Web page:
This post has been a long time coming.
I thought long and hard about whether or not to actually publish this, but in this case I think the potential benefits to others that are going through similar situations outweigh any embarrassment I feel by posting it.
In many ways I wasn’t ready to write about the shame of divorce until I felt like I was finally on the other side of it.
The shame, that is.
The divorce was over a few months ago, and the marriage about a year before that. The shame, however, lingers long after the paperwork is signed and submitted.
Maybe it’s because one of my sisters is now going through her own divorce, or maybe it just feels like enough time has passed, but now feels like the right time to finally tell the story.
Today I’m putting on my big girl pants and taking you through the rise, the fall, and the aftermath of my marriage.
Grab some popcorn. It’s a long one.
My former husband and I were, in many ways, a wonderful couple. This, coupled with the sudden news of our demise, created quite a bit of shock and surprise among our friends and families.
We met through a company we both used to work for when I was 22 and he was 28. We loved spending time together, found humor in the same things, and had similar life goals (well, at the time).
After dating for just over 8 months we went on a trip together to Thailand, where he surprised me by proposing.
Looking back, it seems to me that I was perhaps a bit young for such an endeavor, but at the time I was over the moon. I said yes and immediately got to work planning the wedding.
Our engagement was 18 months long, and during that time we moved in together, bought a car, and purchased our first home.
We wed a week before my 25th birthday.
The wedding was beautiful; our friends and families were so happy for us.
We went on honeymoon to Brazil, where we spent equal amounts of time together and separate (me reading, him playing a video game).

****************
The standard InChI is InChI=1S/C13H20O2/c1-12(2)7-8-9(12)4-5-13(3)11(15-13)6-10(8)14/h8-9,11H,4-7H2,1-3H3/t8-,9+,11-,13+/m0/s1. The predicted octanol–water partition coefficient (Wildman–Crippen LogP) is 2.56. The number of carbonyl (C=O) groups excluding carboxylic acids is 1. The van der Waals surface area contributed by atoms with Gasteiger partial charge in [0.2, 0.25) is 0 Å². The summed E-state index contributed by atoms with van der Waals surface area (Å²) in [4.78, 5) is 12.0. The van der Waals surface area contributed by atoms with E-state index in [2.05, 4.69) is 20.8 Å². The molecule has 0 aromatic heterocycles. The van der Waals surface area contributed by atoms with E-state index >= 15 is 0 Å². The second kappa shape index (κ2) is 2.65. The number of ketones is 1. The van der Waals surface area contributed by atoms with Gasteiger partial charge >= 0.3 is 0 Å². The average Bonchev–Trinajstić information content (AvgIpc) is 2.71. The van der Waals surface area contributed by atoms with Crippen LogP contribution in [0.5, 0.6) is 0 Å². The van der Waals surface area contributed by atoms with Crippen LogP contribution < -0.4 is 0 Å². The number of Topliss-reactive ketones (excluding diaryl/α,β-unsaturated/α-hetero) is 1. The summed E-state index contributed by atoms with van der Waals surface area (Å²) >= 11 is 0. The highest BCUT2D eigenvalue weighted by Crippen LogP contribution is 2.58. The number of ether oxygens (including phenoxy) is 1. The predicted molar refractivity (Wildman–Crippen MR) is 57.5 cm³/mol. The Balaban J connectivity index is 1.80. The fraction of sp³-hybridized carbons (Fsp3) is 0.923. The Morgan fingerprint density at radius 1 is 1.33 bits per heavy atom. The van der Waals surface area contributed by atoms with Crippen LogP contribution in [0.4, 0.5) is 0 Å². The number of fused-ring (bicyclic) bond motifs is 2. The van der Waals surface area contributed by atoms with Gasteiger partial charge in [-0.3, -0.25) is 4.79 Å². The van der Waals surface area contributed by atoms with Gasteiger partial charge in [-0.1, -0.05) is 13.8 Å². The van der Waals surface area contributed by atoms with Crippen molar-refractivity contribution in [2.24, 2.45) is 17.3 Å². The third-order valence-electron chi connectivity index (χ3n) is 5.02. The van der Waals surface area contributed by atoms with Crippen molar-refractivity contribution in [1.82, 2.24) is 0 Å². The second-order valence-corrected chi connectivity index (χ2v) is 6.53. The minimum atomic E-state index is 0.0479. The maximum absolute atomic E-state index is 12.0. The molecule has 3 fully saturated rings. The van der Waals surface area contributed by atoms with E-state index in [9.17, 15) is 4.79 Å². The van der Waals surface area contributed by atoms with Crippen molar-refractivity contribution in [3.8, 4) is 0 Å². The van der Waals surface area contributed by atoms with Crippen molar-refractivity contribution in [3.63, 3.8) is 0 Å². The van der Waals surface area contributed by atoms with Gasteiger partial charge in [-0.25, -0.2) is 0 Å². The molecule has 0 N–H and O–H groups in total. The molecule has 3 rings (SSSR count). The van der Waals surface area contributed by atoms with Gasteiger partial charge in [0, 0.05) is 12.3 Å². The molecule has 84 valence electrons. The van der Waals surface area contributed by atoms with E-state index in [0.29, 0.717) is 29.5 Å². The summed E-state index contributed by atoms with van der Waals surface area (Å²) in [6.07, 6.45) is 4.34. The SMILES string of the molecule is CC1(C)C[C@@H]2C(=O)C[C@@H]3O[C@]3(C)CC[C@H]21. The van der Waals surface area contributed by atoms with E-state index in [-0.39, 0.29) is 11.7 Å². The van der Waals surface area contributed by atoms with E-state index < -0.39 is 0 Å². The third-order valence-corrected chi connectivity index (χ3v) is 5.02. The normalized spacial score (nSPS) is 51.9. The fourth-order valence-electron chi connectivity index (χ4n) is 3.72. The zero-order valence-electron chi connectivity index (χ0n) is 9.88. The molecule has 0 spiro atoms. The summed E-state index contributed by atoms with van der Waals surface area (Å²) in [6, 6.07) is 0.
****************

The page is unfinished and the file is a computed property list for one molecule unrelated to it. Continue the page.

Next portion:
Alright, that was all the easy part. Those were just the facts, not the feelings.
We were married for just under three years when everything fell apart. It’s hard to pinpoint when things started changing, but somewhere along the line they did. For me, at least.
I had been working for a company that I loved for four years, but the last year of working there was an absolute nightmare. Without getting into too much unnecessary detail, suffice it to say that there were changes in upper management that basically made work a living hell for everyone there.
I probably could have managed the work stress had my dad not gotten sick.
I wrote about losing him in this post, for those that would like to read about the experience.
Between my stressful job and watching my dad get sicker and sicker, I started to sort of lose my stuff. My doctor met with me for 15 minutes and prescribed me anti-depressants and a strong anti-anxiety tablet for “panic attacks.”
He passed away in early August of 2014, just over two years ago. My former husband was with me along with my other family members at his bedside when he died.
By the time the team had taken him out of his house, it was close to midnight. No one in the family could stomach sleeping in that empty house that night, so we all went home.
I couldn’t sleep.
I sat up, talking about the experience of watching him die and what it meant to me. At some point, I realized that I hadn’t received a response in a while and saw that my husband had fallen asleep.
A therapist might refer to this as a “pivotal moment.” I mean, my therapist doesn’t say things like that, but I’m sure plenty of them do. It was the earliest moment I could pinpoint in the marriage where I felt alone and unworthy of love.
I started taking those “strong anti-anxiety tablets” several times a day. I started drinking a lot more than I had in the past, and not always with company.
My dad and family decided that I’d inherit the family home, which came into my possession about three months after his passing.